So nobody likes to pay taxes. I haven't sold 25 million books, but I've been selling some books lately. (Laughter.) So I write a pretty big check to Uncle Sam. Nobody likes it. What I can say is is that under the approach I'm taking, if you make $150,000 or less, you will see a tax cut. If you're making $250,000 a year or more, you're going to see a modest increase.
What I'm trying to do is create a sense of balance and fairness in our tax code. One thing I think we can all agree on is that it should be simpler so that you don't have all these loopholes and big stacks of stuff that you've got to comb through, which wastes a huge amount of money and allows special interests to take advantage of things that ordinary people cannot take advantage of.
REV. WARREN: Great.
Okay, we'll be right back. (Applause.)
REV. WARREN: (In progress) -- on the presidency.
In this last section, I want us to talk about America's responsibility to the rest of the world. We are the most blessed nation in the world, and we're blessed to be a blessing. To whom much is given, much is required. So let's just go down some of those international issues.
First thing, let's just talk about war. As an American, what's worth dying for? What's worth having sacrifice of American lives for?
SEN. OBAMA: Well, obviously, American freedom, American lives, America's national interests. You know, I was just with my family on vacation in Hawaii and visited the place where my grandfather is laid to rest, the Punchbowl National Cemetery, and then went out to the Arizona out in Pearl Harbor. And you know, you're reminded of the sacrifices that have been made on behalf of our freedom. And I think that is a solemn obligation that we all have.
I think we also have forged alliances with countries, NATO being a prime example, where we have pledged to act militarily for the common defense.
That is in our national interest, and that is something that I think that we have to abide by.
REV. WARREN: What would be the criteria that you would commit troops to end the genocide, for instance like what's going on in Darfur or could happen in Georgia or anywhere else? A mass killing.
SEN. OBAMA: You know, I don't think that there is a hard-and- fast line at which you say, okay, we are going in. I think it is always a judgment call. I think that the basic principle has to be that if we have it within our power to prevent mass killing and genocide and we can work in concert with the international community to prevent it, then we should act. (Applause.) Now, we have to do so -- I think that international component is very critical. We may not get 100 percent agreement, but let's --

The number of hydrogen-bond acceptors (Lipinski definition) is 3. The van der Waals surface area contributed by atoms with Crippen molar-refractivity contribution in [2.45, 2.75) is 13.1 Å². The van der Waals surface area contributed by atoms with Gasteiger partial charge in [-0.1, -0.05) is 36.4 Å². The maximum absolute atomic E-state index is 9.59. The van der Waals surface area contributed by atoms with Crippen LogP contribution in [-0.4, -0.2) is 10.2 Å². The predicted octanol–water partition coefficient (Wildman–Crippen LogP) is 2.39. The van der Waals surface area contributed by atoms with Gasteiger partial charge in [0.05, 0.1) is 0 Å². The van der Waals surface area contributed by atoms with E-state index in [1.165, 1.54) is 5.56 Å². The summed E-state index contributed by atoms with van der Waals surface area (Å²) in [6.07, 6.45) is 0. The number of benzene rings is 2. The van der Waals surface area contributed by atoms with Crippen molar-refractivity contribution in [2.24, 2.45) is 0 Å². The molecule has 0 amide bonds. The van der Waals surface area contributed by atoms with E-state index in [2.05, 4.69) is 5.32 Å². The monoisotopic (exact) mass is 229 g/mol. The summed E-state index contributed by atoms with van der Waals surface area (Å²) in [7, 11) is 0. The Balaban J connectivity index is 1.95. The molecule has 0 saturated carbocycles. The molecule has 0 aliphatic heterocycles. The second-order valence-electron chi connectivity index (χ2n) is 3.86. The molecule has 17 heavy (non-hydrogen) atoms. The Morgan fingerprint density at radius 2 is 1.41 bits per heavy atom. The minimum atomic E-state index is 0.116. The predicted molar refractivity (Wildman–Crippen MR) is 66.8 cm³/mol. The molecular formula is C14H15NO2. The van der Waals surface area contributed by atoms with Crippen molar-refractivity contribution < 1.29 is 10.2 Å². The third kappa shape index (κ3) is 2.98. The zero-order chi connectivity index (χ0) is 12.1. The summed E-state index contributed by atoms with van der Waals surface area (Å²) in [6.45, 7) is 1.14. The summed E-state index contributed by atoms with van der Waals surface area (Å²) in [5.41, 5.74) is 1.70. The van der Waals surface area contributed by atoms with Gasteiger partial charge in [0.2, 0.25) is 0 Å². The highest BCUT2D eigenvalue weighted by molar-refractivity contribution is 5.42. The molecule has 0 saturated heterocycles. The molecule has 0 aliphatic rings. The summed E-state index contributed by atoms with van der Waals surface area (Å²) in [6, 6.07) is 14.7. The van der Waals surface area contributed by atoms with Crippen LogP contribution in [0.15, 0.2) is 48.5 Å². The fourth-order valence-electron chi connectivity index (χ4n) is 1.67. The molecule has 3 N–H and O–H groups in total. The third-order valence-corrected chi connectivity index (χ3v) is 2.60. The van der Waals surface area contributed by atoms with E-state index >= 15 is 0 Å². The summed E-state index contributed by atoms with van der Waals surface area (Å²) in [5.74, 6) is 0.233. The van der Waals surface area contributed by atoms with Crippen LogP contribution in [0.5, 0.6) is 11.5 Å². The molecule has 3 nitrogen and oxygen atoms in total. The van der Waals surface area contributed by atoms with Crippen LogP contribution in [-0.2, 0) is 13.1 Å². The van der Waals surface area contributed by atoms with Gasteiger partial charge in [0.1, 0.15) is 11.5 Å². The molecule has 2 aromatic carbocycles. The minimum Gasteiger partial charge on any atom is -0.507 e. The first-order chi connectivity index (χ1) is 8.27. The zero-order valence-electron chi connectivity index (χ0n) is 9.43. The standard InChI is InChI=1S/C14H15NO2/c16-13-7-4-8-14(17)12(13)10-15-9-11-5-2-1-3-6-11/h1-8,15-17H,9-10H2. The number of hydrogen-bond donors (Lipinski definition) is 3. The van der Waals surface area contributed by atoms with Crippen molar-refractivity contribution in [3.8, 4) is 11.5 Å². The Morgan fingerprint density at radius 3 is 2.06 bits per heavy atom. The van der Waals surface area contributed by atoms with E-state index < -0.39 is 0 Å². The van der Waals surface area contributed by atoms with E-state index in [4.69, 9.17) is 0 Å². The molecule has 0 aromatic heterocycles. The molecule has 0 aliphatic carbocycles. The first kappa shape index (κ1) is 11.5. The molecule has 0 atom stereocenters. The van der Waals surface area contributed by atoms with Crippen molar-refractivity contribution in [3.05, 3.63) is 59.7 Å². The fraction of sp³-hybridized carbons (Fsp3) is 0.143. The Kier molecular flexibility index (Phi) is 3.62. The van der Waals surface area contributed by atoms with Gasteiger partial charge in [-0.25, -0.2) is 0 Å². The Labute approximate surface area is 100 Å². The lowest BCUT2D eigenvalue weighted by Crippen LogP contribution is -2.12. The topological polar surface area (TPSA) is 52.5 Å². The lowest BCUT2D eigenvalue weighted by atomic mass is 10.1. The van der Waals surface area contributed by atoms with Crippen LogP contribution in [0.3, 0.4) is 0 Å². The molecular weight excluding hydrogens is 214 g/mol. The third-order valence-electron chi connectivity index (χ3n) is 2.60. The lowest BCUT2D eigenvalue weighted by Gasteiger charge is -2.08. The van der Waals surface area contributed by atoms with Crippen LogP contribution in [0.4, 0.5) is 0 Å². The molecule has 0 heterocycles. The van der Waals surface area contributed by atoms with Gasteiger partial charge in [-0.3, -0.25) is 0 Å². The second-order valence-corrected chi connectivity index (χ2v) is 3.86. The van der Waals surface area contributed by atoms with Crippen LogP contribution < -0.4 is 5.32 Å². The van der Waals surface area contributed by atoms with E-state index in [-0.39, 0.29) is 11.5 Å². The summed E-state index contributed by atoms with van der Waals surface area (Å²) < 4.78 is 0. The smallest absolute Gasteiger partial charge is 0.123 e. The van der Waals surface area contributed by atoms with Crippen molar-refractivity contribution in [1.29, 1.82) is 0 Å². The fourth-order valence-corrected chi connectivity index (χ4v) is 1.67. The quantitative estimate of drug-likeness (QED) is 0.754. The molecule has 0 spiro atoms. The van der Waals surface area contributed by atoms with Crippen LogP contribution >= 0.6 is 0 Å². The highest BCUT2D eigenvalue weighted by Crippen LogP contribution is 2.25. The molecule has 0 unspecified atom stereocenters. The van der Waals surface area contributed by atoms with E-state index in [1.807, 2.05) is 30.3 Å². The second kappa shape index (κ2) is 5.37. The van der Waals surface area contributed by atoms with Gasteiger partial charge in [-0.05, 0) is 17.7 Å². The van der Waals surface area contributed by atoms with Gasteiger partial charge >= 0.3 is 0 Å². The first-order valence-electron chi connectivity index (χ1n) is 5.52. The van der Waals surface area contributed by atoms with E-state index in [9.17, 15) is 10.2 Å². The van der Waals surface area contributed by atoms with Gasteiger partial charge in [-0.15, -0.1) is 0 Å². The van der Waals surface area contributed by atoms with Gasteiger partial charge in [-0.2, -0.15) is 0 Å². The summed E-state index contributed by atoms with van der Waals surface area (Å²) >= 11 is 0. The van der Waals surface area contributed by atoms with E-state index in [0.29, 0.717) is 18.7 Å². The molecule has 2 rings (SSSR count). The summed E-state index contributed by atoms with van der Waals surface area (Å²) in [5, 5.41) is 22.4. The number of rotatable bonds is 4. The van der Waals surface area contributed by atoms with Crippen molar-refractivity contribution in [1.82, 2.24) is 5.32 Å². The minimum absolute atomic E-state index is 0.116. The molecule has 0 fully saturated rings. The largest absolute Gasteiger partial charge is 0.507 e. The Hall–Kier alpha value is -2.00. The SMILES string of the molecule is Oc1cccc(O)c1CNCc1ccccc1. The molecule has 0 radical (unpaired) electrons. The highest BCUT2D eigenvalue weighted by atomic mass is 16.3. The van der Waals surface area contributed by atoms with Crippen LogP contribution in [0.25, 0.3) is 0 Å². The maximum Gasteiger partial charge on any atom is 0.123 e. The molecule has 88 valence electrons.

REV. WARREN: Would you ever go to war without U.N. Approval?
SEN. OBAMA: Yes, absolutely. Yeah. But you know, I think you take an example like Bosnia when we went in and undoubtedly saved lives, we did not have U.N. Approval, but there was a strong international case that had been made that ethnic cleansing was taking place. And under those circumstances, when we have it within our power, you know, we should take action.
REV. WARREN: Okay. This one is dear to my heart. Most people don't know that there are 148 million orphans in the world. One hundred forty-eight million kids growing up without mommies and dads. They don't need to be in an orphanage, they need to be in families, but a lot of families can't afford to take these kids in. Would you be willing to consider and even commit to doing some kind of an emergency plan for orphans like President Bush did with AIDS, almost a president's emergency plan for orphans to deal with this issue?
SEN. OBAMA: I cheated a little bit. I actually looked at this idea ahead of time, and I think it is a great idea. I think it's something that we should sit down and figure out working between non- governmental organizations, international institutions, the U.S. government and try to figure out what can we do.
I think that part of our plan, though, has to be, how do we prevent more orphans in the first place? And that means that we're helping to build a public health infrastructure around the world. That we are, you know, building on the great work that you and, by the way, this president has done when it comes to AIDS funding around the world. I think, you know, I'm often a critic of President Bush. But I think the PEPFAR program has saved lives and has done very good work. (Applause.) And he deserves enormous credit for that.
REV. WARREN: Religious persecution -- what do you think the U.S. should do to end religious persecution, for instance, in China, in Iraq and in many of our supposed allies? I'm not just talking about persecution of Christianity, but there's religious persecution around the world that persecutes millions of people.
SEN. OBAMA: Well, I think the first thing we have to do is to bear witness and to speak out and not pretend that it's not taking place. You know, our relationship with China, for example, is a very complicated one. You know, we're trading partners. Unfortunately, they are now lenders to us because we haven't been taking care of our economy the way we need to be. I don't think any of us want to see military conflict with China.
So we want to manage this relationship and move them into the world community as a full partner. But we can't purchase that by ignoring the very real persecutions that are taking place. And so having an administration that's speaking out, joining in international forums where we can point out human rights abuses and the absence of religious freedom, that, I think, is absolutely critical.